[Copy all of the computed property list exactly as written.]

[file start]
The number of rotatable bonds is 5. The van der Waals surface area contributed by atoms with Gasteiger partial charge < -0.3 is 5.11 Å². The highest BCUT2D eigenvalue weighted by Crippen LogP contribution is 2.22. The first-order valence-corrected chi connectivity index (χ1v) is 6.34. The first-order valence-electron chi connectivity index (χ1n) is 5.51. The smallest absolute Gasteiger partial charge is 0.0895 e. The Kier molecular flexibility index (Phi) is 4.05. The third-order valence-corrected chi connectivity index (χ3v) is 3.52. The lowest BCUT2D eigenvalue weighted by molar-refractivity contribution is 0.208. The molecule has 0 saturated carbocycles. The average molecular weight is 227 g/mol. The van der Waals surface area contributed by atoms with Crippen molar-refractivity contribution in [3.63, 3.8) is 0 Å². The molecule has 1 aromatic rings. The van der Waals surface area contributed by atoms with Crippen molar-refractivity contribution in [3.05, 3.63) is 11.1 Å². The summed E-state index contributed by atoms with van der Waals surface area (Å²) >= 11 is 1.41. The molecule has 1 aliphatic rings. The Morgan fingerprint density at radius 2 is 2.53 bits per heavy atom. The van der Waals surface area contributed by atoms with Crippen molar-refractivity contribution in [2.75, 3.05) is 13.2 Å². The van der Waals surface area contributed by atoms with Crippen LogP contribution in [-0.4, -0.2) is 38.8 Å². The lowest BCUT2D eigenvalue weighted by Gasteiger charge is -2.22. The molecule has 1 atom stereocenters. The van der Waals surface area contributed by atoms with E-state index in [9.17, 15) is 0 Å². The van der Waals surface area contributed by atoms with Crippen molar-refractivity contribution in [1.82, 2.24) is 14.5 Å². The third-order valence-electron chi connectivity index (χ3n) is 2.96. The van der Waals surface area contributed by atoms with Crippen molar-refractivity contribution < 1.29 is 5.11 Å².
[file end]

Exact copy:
The number of rotatable bonds is 5. The van der Waals surface area contributed by atoms with Gasteiger partial charge < -0.3 is 5.11 Å². The highest BCUT2D eigenvalue weighted by Crippen LogP contribution is 2.22. The first-order valence-corrected chi connectivity index (χ1v) is 6.34. The first-order valence-electron chi connectivity index (χ1n) is 5.51. The smallest absolute Gasteiger partial charge is 0.0895 e. The Kier molecular flexibility index (Phi) is 4.05. The third-order valence-corrected chi connectivity index (χ3v) is 3.52. The lowest BCUT2D eigenvalue weighted by molar-refractivity contribution is 0.208. The molecule has 0 saturated carbocycles. The average molecular weight is 227 g/mol. The van der Waals surface area contributed by atoms with Crippen molar-refractivity contribution in [3.63, 3.8) is 0 Å². The molecule has 1 aromatic rings. The van der Waals surface area contributed by atoms with Crippen molar-refractivity contribution in [3.05, 3.63) is 11.1 Å². The summed E-state index contributed by atoms with van der Waals surface area (Å²) >= 11 is 1.41. The molecule has 1 aliphatic rings. The Morgan fingerprint density at radius 2 is 2.53 bits per heavy atom. The van der Waals surface area contributed by atoms with Crippen molar-refractivity contribution in [2.75, 3.05) is 13.2 Å². The van der Waals surface area contributed by atoms with Crippen LogP contribution in [-0.4, -0.2) is 38.8 Å². The lowest BCUT2D eigenvalue weighted by Gasteiger charge is -2.22. The molecule has 1 atom stereocenters. The van der Waals surface area contributed by atoms with E-state index in [9.17, 15) is 0 Å². The van der Waals surface area contributed by atoms with Crippen molar-refractivity contribution in [1.82, 2.24) is 14.5 Å². The third-order valence-electron chi connectivity index (χ3n) is 2.96. The van der Waals surface area contributed by atoms with Crippen molar-refractivity contribution < 1.29 is 5.11 Å².